Metabolite that promotes cancer cell transformation and colorectal cancer spread identified
Osaka University researchers revealed that the metabolite D-2-hydroxyglurate (D-2HG) promotes epithelial-mesenchymal transition of colorectal cancer cells, leading them to develop features of lower adherence to neighboring cells, increased invasiveness, and greater likelihood of metastatic spread.
UH Cancer Center researcher finds new driver of an aggressive form of brain cancer
University of Hawai'i Cancer Center researchers have identified an essential driver of tumor cell invasion in glioblastoma, the most aggressive form of brain cancer that can occur at any age.
UH Cancer Center researchers develop algorithm to find precise cancer treatments
University of Hawai'i Cancer Center researchers developed a computational algorithm to analyze 'Big Data' obtained from tumor samples to better understand and treat cancer.
New analytical technology to quantify anti-cancer drugs inside cancer cells
University of Oklahoma researchers will apply a new analytical technology that could ultimately provide a powerful tool for improved treatment of cancer patients in Oklahoma and beyond.
Radiotherapy for lung cancer patients is linked to increased risk of non-cancer deaths
Researchers have found that treating patients who have early stage non-small cell lung cancer with a type of radiotherapy called stereotactic body radiation therapy is associated with a small but increased risk of death from causes other than cancer.
Cancer expert says public health and prevention measures are key to defeating cancer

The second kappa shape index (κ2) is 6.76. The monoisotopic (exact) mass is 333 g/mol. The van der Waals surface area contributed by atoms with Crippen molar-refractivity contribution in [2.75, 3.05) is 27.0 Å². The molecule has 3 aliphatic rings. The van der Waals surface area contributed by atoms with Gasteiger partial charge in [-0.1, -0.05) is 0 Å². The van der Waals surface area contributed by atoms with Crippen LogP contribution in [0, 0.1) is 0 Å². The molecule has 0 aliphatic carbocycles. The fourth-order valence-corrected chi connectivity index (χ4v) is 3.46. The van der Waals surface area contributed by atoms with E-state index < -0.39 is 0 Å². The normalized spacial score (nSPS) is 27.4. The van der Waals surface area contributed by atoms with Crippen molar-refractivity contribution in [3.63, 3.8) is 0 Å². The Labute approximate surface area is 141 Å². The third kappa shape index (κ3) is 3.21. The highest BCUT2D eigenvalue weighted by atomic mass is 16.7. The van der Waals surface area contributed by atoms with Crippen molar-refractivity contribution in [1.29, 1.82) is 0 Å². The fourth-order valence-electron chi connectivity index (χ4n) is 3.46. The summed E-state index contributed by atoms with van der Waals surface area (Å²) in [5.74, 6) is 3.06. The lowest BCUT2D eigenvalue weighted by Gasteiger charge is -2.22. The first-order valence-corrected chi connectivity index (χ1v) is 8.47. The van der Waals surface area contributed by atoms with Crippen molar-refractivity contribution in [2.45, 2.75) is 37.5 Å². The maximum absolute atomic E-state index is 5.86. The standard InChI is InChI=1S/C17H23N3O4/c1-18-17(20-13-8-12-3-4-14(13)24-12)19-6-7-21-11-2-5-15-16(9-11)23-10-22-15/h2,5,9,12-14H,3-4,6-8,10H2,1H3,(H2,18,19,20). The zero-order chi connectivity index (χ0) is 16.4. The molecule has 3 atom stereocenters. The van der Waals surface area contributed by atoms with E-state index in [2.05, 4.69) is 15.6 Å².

Is investment in research to develop new treatments the best approach to controlling cancer?
UI Cancer Center, Governors State to address cancer disparities in south suburbs
The University of Illinois Cancer Center and Governors State University have received a joint four-year, $1.5 million grant from the National Cancer Institute to help both institutions conduct community-based research to reduce cancer-related health disparities in Chicago's south suburbs.
Leading cancer research organizations to host international cancer immunotherapy conference
The Cancer Research Institute, the Association for Cancer Immunotherapy, the European Academy of Tumor Immunology, and the American Association for Cancer Research will join forces to sponsor the first International Cancer Immunotherapy Conference at the Sheraton New York Times Square Hotel in New York, Sept.

Related Cancer Reading:

Best Science Podcasts 2019

We have hand picked the best science podcasts for 2019. Sit back and enjoy new science podcasts updated daily from your favorite science news services and scientists.
Now Playing: TED Radio Hour

Digital Manipulation
Technology has reshaped our lives in amazing ways. But at what cost? This hour, TED speakers reveal how what we see, read, believe — even how we vote — can be manipulated by the technology we use. Guests include journalist Carole Cadwalladr, consumer advocate Finn Myrstad, writer and marketing professor Scott Galloway, behavioral designer Nir Eyal, and computer graphics researcher Doug Roble.
Now Playing: Science for the People

#529 Do You Really Want to Find Out Who's Your Daddy?
At least some of you by now have probably spit into a tube and mailed it off to find out who your closest relatives are, where you might be from, and what terrible diseases might await you. But what exactly did you find out? And what did you give away? In this live panel at Awesome Con we bring in science writer Tina Saey to talk about all her DNA testing, and bioethicist Debra Mathews, to determine whether Tina should have done it at all. Related links: What FamilyTreeDNA sharing genetic data with police means for you Crime solvers embraced...